It is associated with various physiological as well as pathological changes, or may be a normal finding:
- Portal hypertension
- Chronic liver disease (including chronic hepatitis)
- Rheumatoid arthritis (especially in patients with polycythaemia)
- Eczema and psoriasis
- Deep telangiectasias
- Coxsackievirus A infection (Hand, foot and mouth disease)
- Rocky Mountain spotted fever
- Secondary syphilis
- Kawasaki disease
- Adverse drug reaction: palmoplantar erythrodysesthesia (acral erythema)
Because circulating levels of estrogen increase in both cirrhosis and pregnancy, estrogen was thought to be the main cause for the increased vascularity. More recently, nitric oxide has also been implicated in the pathogenesis of palmar erythema.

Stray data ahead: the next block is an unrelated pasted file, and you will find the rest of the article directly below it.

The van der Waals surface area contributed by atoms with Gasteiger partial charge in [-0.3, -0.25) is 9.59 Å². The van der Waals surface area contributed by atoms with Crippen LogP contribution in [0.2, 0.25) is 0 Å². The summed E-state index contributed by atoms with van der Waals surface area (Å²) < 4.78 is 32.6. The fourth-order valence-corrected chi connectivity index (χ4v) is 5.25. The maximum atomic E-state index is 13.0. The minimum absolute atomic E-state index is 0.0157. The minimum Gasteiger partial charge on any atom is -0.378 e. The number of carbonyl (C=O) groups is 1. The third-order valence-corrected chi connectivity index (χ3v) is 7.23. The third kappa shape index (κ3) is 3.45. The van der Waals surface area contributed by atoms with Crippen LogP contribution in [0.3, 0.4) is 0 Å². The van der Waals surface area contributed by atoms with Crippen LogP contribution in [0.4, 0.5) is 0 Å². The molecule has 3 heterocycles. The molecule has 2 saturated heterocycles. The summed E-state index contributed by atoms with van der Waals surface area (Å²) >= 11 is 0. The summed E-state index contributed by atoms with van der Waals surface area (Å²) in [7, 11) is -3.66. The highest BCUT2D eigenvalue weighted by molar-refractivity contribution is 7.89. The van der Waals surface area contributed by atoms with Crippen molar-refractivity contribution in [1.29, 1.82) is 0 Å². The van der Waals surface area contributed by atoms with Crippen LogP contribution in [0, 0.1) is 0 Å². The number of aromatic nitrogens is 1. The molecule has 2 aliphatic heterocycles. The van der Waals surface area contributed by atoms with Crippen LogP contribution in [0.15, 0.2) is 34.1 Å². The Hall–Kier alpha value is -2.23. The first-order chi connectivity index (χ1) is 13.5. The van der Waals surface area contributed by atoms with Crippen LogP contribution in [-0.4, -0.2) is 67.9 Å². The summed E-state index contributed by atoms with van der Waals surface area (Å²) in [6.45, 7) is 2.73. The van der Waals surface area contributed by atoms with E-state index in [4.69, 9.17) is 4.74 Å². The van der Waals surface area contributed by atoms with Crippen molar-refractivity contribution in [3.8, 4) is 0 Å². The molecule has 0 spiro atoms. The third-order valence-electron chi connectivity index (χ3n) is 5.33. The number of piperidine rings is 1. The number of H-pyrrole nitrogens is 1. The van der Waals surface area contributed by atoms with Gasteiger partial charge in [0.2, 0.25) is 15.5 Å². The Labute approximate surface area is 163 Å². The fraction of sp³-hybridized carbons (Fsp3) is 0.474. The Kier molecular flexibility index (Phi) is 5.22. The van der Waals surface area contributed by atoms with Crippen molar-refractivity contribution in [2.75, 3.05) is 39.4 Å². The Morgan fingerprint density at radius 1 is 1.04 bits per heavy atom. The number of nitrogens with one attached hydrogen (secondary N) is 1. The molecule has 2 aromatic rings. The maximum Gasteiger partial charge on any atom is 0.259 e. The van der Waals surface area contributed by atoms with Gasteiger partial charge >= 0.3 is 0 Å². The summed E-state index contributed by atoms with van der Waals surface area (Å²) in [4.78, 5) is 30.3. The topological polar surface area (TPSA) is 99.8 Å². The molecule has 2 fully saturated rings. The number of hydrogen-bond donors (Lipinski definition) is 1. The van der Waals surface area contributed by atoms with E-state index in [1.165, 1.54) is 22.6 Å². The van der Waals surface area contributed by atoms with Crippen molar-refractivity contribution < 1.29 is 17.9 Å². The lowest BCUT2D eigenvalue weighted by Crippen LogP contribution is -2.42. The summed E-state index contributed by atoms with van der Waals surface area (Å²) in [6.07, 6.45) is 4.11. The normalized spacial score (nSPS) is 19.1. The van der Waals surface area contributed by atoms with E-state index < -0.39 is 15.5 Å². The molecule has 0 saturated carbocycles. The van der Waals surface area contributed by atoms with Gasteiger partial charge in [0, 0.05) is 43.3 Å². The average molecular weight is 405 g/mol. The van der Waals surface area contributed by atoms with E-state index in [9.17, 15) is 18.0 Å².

Palmar erythema has no specific treatment. Management is based on the underlying cause. When its cause is treated then patients get relief. If it is attributable to a particular drug then the drug should be withdrawn.
- James, William; Berger, Timothy; Elston, Dirk (2005). Andrews' Diseases of the Skin: Clinical Dermatology. (10th ed.). Saunders. ISBN 0-7216-2921-0.
- Basic pathology 8th edition p 646
- Saario R, Kalliomaki JL (Dec 1985), "Palmar erythema in rheumatoid arthritis", Clin Rheumatol., 4 (4), pp. 449–51, doi:10.1007/BF02031898, PMID 3830522
- Le T, Bhushan V, Vasan N (2010), First Aid for the USMLE Step 1, p. 156, mhid: 0-07-163340
- Nevzati E, Shafighi M, Bakhtian KD, Treiber H, Fandino J, Fathi AR (2015), "Neurovascular Events After Subarachnoid Hemorrhage", Acta Neurochirurgica Supplement, 120, pp. 141–145, doi:10.1007/978-3-319-04981-6_24, ISBN 978-3-319-04980-9, PMID 25366614